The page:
Using colour management system for perfect colour accuracy

For quality conscious printers as well as print buyers, colour management system is no doubt unavoidable tools before one goes for final printing of any given print product scheduled to be printed on a sheetfed or web machine.

01 Jul 2016 | By Som Nath Sapru

A colour management system (CMS) is a collection of software tools designed to reconcile the different colour capabilities of scanners, monitors, printers, imagesetters, and eventually desktop printers, proofing presses and printing presses. CMS maps colours from device with a large colour gamut, such as a monitor, to a consequently, all colours on the monitor represent colours that the output device can reproduce.

Colour Management System is used to ensure that colours remain the same regardless of the device or medium used to display colours. This is extremely difficult because different devices use different technologies and models to produce colours, which would match exactly or near exactly as the original shoot. In addition, colour is highly subjective. The same colours look different to different people and of course, under different light conditions.

Let us say Colour Management System is a set of software tools and concepts that try to preserve as much as possible, the same colours from the shooting stage to the final reproduction of the print product – sometimes as the project demands – enhance or decrease the values of the picture as per print buyer’s requirement. All this to avoid those too often heard things – “Oh the colours of my prints are very different what I see on my laptop or tablet” – or “your colours are not like mine what I see back home,” etc.

Colour management thus serves to align all scanners, monitors and printers on the same colour values, at least close to it. The ultimate goal is to display a picture with same values at all places may it be home, work place or any other public display centre, with the same aspect to achieve all this we have to calibrate.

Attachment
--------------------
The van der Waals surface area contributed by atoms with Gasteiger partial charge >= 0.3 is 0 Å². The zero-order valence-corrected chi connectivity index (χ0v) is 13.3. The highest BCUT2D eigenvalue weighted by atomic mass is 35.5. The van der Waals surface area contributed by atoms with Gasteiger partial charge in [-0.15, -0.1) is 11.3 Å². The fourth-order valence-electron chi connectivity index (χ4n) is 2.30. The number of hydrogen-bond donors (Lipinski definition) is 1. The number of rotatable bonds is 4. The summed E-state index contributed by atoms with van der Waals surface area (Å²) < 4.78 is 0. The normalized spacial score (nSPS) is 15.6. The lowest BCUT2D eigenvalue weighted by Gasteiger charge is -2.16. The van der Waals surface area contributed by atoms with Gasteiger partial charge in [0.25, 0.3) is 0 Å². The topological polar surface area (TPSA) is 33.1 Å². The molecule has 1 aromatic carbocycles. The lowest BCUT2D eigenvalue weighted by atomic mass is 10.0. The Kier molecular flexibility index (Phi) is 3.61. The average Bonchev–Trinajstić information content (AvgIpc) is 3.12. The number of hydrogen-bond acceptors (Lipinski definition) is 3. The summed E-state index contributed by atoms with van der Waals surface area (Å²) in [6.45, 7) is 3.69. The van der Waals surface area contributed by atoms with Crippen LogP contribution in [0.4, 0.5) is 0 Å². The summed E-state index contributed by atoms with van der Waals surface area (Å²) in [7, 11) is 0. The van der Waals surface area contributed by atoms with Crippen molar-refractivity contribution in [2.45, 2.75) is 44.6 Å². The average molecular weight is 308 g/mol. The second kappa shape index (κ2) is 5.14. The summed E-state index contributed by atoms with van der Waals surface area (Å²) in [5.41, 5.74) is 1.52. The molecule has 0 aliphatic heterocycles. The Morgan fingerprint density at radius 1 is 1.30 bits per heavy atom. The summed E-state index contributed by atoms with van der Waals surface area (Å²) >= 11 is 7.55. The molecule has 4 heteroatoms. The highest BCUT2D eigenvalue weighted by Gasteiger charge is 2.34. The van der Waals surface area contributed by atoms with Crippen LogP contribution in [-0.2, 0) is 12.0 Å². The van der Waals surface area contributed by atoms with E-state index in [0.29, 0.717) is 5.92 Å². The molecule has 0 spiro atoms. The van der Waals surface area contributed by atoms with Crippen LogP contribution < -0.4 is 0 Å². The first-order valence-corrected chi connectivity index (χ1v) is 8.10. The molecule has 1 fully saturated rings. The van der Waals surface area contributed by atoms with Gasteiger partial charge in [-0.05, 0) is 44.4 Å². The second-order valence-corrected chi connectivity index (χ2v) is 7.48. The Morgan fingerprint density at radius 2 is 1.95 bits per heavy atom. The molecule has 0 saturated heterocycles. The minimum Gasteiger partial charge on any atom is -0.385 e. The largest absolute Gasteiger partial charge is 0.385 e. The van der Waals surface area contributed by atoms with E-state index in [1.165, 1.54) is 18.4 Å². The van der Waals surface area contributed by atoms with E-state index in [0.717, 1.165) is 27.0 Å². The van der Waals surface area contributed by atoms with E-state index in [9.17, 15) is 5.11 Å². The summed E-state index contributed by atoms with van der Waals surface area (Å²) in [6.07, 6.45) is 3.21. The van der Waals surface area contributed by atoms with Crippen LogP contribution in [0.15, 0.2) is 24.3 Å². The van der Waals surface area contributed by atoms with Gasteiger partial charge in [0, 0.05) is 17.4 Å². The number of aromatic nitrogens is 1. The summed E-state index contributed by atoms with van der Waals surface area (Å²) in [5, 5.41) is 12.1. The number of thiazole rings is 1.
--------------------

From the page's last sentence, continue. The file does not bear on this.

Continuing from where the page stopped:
To measure colour precisely, one requires specialised instruments – for example to measure only transmitted light and it has no light source of its own. These are mostly used to calibrate and profile monitors. One can easily measure printer and monitor both for colour values by this device simultaneously.

Whereas to measure colour on a piece of paper one needs a spectrophotometer – this device has capability of giving accurate and correct calibrated end values besides it can calibrate and measure monitors and even can take readings from printed material with absolute accuracy.

Hypothetically, if we are looking for background colour for a particular given illustration on any publication cover – say Mogul Red – the readings one will get is L=42, a=61, b=57 – by the readings of one’s monitor – the software conveys to computer and PhotoShop, or InDesign – what the monitor looks like and then only the software calculates, how to display the colours properly on one’s screen. When one adjusts colour swatch in InDesign to make the required background “Mogul Red” one will get the colour one has indicated and targeted for.

In normal situations, Spectrophotometers are used for all measurement tasks of a given print project – these are used to calibrate monitors, create proofs and ICC profiles and to quality control proofs – Spectrophotometers are as important as the computer – without a Spectrophotometer no desired quality print project can be accomplished.

For the improvement and enhancement of colour management – it is believed that one should profile one’s monitor right at the beginning. Basically, what one needs is a colourimeter – most popular brands are XRite i1 and Data Colour Spyder – of course one can trace many more on the web. There are several new brands of monitors available like NEC, Eizo etc. I believe Eizo Self calibrating monitors are considered the best in the industry for soft proofing and designing applications, etc. By putting this basic step in order one can easily be very close to colour management for most of one’s print projects.